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Moscow Authorities Detain British National Accused of Aiding North Korea in Crypto Sanction Evasion

Ruholamin Haqshanas
Last updated: | 2 min read
Image Source: Pixabay

A British citizen who is wanted by the FBI for allegedly assisting the North Korean government to evade U.S. sanctions via crypto is in the custody of Russian authorities. 

Christopher Emms, a 31-year-old who has a red notice from Interpol for consulting North Korea on cryptocurrencies, has been arrested in Moscow, according to a report by local media outlet Ridus.

“Christopher Douglas Emms is wanted for allegedly conspiring to violate the International Emergency Economic Powers Act (IEEPA),” the announcement said. 

Emms, alongside Spanish national Alejandro Cao De Benos, reportedly provided instructions to North Korea on how it could use blockchain and cryptocurrency to launder money and evade sanctions in April last year. The duo planned and organized the 2019 Pyongyang Blockchain and Cryptocurrency Conference.

During the conference, both answered questions about blockchain and crypto technologies from the North Korean audience, including persons working for the government in Pyongyang. They also proposed plans for creating smart contracts for the DPRK and mapped out crypto transactions designed to avoid U.S. sanctions.

In late January 2022, the Southern District of New York issued an arrest warrant for Emms, charging the British citizen with conspiracy to violate the International Emergency Economic Powers Act (IEEPA). 

Emms won an extradition case against the U.S. in 2022 after being detained in Saudi Arabia for eight months. After Saudi Arabia rejected the U.S. government’s extradition request, Emms left the middle eastern country and moved to Russia, where he was offered residency.

Virgil Griffith, a former Ethereum developer, was allegedly involved in the scheme, too. He participated in the 2019 Pyongyang Blockchain conference alongside Emms and De Benos. 

As reported, Griffith was arrested by the Federal Bureau of Investigation in November 2019, pleaded guilty to the FBI’s charges of sanctions-related violations at a hearing in 2021, and was sentenced to 63 months in prison.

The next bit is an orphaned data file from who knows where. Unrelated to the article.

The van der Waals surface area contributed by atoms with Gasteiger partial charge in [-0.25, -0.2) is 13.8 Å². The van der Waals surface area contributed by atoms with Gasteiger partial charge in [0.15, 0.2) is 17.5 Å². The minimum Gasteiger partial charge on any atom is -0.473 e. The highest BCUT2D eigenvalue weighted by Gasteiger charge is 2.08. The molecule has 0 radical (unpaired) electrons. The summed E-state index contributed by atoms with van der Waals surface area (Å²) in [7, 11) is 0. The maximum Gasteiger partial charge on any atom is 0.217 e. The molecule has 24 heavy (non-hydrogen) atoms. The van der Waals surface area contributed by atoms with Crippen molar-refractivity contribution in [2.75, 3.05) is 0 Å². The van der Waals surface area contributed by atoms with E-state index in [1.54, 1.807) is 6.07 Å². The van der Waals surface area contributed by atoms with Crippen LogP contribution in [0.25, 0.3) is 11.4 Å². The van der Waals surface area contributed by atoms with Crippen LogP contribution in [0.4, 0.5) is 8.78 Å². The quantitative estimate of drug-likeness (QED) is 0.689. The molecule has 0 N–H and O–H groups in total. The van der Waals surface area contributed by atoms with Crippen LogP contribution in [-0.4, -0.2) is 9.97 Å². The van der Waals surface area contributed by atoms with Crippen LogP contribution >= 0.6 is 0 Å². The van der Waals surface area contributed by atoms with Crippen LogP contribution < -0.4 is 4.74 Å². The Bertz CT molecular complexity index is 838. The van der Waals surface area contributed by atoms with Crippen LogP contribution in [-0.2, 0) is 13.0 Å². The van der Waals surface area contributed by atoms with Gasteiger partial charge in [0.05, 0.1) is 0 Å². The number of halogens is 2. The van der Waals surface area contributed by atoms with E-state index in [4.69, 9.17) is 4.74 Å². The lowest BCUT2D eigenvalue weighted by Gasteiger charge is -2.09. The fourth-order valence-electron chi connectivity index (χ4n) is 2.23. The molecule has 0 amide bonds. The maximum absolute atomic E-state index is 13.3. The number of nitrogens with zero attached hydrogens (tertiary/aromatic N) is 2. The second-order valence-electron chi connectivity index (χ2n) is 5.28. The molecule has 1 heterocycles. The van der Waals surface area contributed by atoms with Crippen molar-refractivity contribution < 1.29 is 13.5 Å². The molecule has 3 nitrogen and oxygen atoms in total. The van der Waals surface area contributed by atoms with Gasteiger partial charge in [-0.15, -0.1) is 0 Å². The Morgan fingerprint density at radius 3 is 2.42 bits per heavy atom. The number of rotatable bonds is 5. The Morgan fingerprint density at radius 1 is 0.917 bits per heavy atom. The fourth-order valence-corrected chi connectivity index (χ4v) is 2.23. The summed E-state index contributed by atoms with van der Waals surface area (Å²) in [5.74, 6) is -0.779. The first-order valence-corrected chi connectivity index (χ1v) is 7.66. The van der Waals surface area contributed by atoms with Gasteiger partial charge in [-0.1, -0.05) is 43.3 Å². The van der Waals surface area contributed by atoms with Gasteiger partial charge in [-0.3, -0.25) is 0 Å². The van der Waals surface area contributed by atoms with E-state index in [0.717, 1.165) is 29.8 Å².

North Korea Used Stolen Crypto to Fund Missile Program

The harsh stance against those who provided North Korea assistance in regard to cryptocurrencies comes as the country has been using crypto to fund its missile and nuclear weapon programs. 

Earlier this year, the White House said that North Korean hackers had stolen more than $1 billion worth of crypto in the past two years, adding that Pyongyang has used the funds to support its missile program.

The United States Secretary of Homeland Security Alejandro Mallorcas claimed that North Korea had “funded” its “weapons of mass destruction programs” through “cyber thefts” of crypto and fiat – to the tune of over $1 billion in the past 24 months.

It is worth noting that North Korean hacking groups account for a huge portion of illicit cyber activities. Just recently, South Korean and United States intelligence agencies warned that Pyongyang-based hackers are trying to hit “major international institutions” with ransomware attacks. 

In December 2022, Kaspersky also revealed that BlueNoroff, a subgroup of the North Korean state-sponsored hacking group Lazarus, is impersonating venture capitalists looking to invest in crypto startups in a new phishing method.